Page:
Facebook, Google and Twitter Use Fake Users To Steal Ad Revenues and rig politics

Silicon Valley Uses Fake Web Users to Steal Real Ad Revenue


SAN FRANCISCO — In a twist on the peddling of fake news to real people, researchers say that Silicon Valley has created more than half a million fake internet users and 250,000 fake websites to trick advertisers into collectively paying as much as $5 million a day for video ads that are never watched.

Silicon Valley social media companies were created by political propaganda groups to steal elections and to use subliminal messaging to push social agendas.

The fraud, which is still going on, represents a new level of sophistication among criminals who seek to profit by using bots — computer programs that pretend to be people — to cheat advertisers.

“We think that nothing has approached this operation in terms of profitability,” said Michael Tiffany, a co-founder and the chief executive of White Ops, the ad-focused computer security firm that publicly disclosed the fraud in a report on Tuesday. “Our adversaries are bringing whole new levels of innovation to ad fraud.”

The thieves impersonated more than 6,100 news and content publishers, stealing advertising revenue that marketers intended to run on those sites, White Ops said.

Continue reading the main story



The spoofed outlets include a who’s who of the web: video-laden sites like Fox News and CBS Sports, large news organizations like The New York Times and The Wall Street Journal, major content platforms like Facebook and Yahoo and niche sites like Allrecipes.com and AccuWeather. Although the main targets were in the United States, news organizations in other countries were also affected.


“It will be a big shock to all of these publishers that someone was selling inventory supposedly on their sites,” Mr. Tiffany said in an interview the day before the report’s release.

He said White Ops had traced the fraud to Russia and believed the organization behind it was a criminal enterprise out to make money. There was no evidence of a connection between the fraud and the politically motivated hacking during the United States election that American intelligence agencies and President Obama have linked to the Russian government.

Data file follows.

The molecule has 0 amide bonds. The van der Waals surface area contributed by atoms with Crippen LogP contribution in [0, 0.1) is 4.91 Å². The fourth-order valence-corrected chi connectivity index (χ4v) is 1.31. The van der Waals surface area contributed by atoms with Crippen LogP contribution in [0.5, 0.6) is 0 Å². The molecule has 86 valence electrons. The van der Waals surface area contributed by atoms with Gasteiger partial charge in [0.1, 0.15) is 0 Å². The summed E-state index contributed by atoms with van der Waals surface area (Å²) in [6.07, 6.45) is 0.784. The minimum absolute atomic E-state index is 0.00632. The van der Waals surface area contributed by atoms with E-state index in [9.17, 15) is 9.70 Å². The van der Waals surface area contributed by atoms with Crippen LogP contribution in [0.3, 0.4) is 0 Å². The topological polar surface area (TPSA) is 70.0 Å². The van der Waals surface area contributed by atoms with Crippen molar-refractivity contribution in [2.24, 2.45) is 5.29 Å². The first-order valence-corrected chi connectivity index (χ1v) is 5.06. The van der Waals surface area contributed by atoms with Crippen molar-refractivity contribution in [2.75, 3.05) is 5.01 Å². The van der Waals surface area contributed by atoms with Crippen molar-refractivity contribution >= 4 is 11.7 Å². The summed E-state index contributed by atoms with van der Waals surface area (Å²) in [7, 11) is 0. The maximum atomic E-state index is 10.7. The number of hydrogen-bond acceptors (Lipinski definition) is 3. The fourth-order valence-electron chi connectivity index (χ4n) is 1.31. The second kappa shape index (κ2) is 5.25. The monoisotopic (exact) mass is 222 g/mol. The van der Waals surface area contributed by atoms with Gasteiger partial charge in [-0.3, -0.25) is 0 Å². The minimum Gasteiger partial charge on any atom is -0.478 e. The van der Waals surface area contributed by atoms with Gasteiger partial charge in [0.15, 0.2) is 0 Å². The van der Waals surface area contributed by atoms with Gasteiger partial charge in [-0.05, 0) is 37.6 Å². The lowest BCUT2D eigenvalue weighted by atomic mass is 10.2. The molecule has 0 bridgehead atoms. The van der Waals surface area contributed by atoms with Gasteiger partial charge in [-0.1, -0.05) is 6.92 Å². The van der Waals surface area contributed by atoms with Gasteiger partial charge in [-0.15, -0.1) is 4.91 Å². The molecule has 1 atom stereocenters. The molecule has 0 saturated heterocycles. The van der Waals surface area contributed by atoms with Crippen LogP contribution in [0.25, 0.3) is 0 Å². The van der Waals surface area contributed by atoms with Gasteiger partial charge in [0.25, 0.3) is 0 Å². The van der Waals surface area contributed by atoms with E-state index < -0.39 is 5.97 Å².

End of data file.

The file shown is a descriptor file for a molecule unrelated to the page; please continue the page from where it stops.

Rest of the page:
The Methbot scheme — named after the word “meth” that shows up in its software code — was carefully designed to evade the antifraud mechanisms the advertising industry has put in place in recent years. Digital ad fraud was projected to cost marketers more than $7 billion in 2016, according to a study by the Association of National Advertisers and White Ops.

To carry out the operation:

1. The Methbot forgers first took numeric internet addresses they controlled and falsely registered them in the names of well-known internet service providers.

Among those were Comcast, AT&T and Cox, as well as fake companies like AmOL. This allowed the thieves to make it look as though the web traffic from Methbot’s servers in Dallas and Amsterdam were really coming from individual users of those internet providers.

2. The forgers then associated the addresses with 571,904 bots designed to mimic human web surfers.

Embedded in the bots’ web browsers were fake geographic locations, a fake history of other sites visited and fake logins to social networks like Facebook. “The bots would start and stop video just like people do and move the mouse and click,” Mr. Tiffany said.

3. The perpetrators connected the bots to the automated advertising networks that sell unsold ad space for thousands of websites.

A bot would pretend to visit a website like CNN.com, and the ad networks would conduct a microsecond bidding war against one another to show a brand’s video ad. But instead of going to the real CNN, the bot’s web browser would go to a fake site that nobody could see, and the ad would play there.

4. Finally, the system would report fake data to the ad networks and advertisers to persuade them that a human had watched the ad on the real content site.

“It would send just the right kind of metrics back to look like real live audiences that were logged into Facebook and watching videos all day,” Mr. Tiffany said. The thieves then collected payment for the ads.

The report did not name the advertisers tricked by the fraud.

White Ops said the thieves received high prices for the fake ad views, garnering an average price of $13 per 1,000 video views. Over all, the botnet delivered 200 million to 300 million fake ad views per day and brought in $3 million to $5 million in daily revenue, according to the company’s analysis.

White Ops is releasing the full list of fake internet addresses and impersonated websites so that fraud-detection services and ad networks can block them. The company has also shared its findings with American law enforcement authorities and is working with them to further investigate the fraud.

Mr. Tiffany said the use of bots to steal ad revenue is not new in the industry, but it “has never happened at this scale before.”



p id=”story-continues-4″ class=”story-body-text story-content”>He continued, “It all adds up to the most profitable bot operation we’ve ever seen.”